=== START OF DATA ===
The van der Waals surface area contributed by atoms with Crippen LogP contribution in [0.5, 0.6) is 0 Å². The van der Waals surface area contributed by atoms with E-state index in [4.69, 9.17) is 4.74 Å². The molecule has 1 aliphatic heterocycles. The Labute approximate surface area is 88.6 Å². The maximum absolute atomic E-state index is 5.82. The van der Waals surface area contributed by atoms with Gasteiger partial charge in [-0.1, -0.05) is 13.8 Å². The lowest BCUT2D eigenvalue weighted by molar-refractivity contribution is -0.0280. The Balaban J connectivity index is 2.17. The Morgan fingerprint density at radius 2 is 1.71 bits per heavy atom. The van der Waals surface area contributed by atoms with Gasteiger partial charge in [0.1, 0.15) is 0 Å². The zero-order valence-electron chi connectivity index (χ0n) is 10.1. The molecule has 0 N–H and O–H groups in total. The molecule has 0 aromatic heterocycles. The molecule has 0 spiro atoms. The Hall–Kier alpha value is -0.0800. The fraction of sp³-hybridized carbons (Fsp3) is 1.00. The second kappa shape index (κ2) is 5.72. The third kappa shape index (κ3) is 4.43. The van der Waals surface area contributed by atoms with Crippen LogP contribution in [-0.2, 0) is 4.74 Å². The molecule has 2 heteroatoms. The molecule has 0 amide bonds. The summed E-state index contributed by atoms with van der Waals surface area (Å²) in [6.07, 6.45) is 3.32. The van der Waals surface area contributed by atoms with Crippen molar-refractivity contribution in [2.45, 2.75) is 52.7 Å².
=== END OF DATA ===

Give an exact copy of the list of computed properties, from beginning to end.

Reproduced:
The van der Waals surface area contributed by atoms with Crippen LogP contribution in [0.5, 0.6) is 0 Å². The van der Waals surface area contributed by atoms with E-state index in [4.69, 9.17) is 4.74 Å². The molecule has 1 aliphatic heterocycles. The Labute approximate surface area is 88.6 Å². The maximum absolute atomic E-state index is 5.82. The van der Waals surface area contributed by atoms with Gasteiger partial charge in [-0.1, -0.05) is 13.8 Å². The lowest BCUT2D eigenvalue weighted by molar-refractivity contribution is -0.0280. The Balaban J connectivity index is 2.17. The Morgan fingerprint density at radius 2 is 1.71 bits per heavy atom. The van der Waals surface area contributed by atoms with Gasteiger partial charge in [0.1, 0.15) is 0 Å². The zero-order valence-electron chi connectivity index (χ0n) is 10.1. The molecule has 0 N–H and O–H groups in total. The molecule has 0 aromatic heterocycles. The molecule has 0 spiro atoms. The Hall–Kier alpha value is -0.0800. The fraction of sp³-hybridized carbons (Fsp3) is 1.00. The second kappa shape index (κ2) is 5.72. The third kappa shape index (κ3) is 4.43. The van der Waals surface area contributed by atoms with Crippen LogP contribution in [-0.2, 0) is 4.74 Å². The molecule has 2 heteroatoms. The molecule has 0 amide bonds. The summed E-state index contributed by atoms with van der Waals surface area (Å²) in [6.07, 6.45) is 3.32. The van der Waals surface area contributed by atoms with Crippen molar-refractivity contribution in [2.45, 2.75) is 52.7 Å².